The Embryonic origin of Bone Marrow Stem Cells
The ontogeny of Bone Marrow Stem Cells is the focus of much attention. In fetal development the manufacture of blood occurs in various organs but after birth this function is subsumed by the marrow. Current evidence identifies early hematopoietic cells both in the extraembryonic yolk sac as well as an intraembryonic site within the ventral wall of dorsal aorta–gonad–mesonephros.
At approximately 5 to 6 weeks of gestation, progenitors derived from the yolk sac colonize the fetal liver and become the major source for blood cells for the remainder of intrauterine life. At around 7 weeks of gestation, hematopoietic cells also colonize the spleen and multipotent progenitor cells are seen in the fetal circulation by the end of 12 to 14 weeks of gestation.
At around 8 to 9 weeks of gestation, while hematopoiesis within the yolk sac per se is becoming extinct, T-cell production starts in the thymus. T-cell precursors derived from the fetal liver colonize the thymus and undergo maturation and differentiation. Hematopoietic cells first appear in the medullary cavities of bone at around 14 weeks of gestation and by birth the marrow has become the primary site of hematopoiesis.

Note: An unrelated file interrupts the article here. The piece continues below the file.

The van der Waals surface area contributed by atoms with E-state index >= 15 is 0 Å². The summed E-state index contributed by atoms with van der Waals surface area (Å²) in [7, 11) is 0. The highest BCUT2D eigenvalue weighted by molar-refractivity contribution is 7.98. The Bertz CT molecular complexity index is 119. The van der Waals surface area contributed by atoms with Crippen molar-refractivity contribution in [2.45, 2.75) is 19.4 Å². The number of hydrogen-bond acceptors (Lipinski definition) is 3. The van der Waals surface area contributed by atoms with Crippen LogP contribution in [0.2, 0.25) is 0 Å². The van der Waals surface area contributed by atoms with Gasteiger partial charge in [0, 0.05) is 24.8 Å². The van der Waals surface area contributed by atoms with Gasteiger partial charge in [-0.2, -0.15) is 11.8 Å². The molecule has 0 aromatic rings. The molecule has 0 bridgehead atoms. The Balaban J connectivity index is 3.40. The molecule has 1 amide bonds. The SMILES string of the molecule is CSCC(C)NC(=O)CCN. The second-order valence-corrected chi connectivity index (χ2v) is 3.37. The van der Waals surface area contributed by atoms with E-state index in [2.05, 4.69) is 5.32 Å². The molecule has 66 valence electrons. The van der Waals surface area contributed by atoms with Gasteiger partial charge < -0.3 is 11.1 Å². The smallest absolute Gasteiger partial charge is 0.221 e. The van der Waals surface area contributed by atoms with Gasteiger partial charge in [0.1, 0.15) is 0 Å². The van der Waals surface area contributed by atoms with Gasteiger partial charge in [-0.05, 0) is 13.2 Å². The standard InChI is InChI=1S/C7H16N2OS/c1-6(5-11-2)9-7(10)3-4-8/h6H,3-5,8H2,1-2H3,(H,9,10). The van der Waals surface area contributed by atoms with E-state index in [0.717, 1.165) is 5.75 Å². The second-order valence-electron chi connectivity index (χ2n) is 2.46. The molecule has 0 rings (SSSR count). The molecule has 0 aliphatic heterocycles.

Change in Function of Bone Marrow Stem Cells with age
Unlike the commonly held notion that Bone Marrow Stem Cells compartments diminish either in number or function with age ultimately resulting in an inability to meet homeostatic demands, age-related Bone Marrow Stem Cells changes appear to be an exception, at least for murine species in which this question has been most directly addressed. Early work demonstrated that marrow serially transplanted could reconstitute hematopoietic function for an estimated 15 to 20 life spans.
Furthermore, the capacity for old marrow to reconstitute proved superior to that of young. Subsequently, a number of investigators using a variety of techniques have concluded that Bone Marrow Stem Cells frequency in old mice is approximately twice that found in young.
Some evidence suggests that the intrinsic function of Bone Marrow Stem Cells changes somewhat with age, most notably in a shift in lineage potential from lymphoid to myeloid development. This may contribute to an observed relative increase in neutrophils and decrease in lymphocytes in the blood of older people.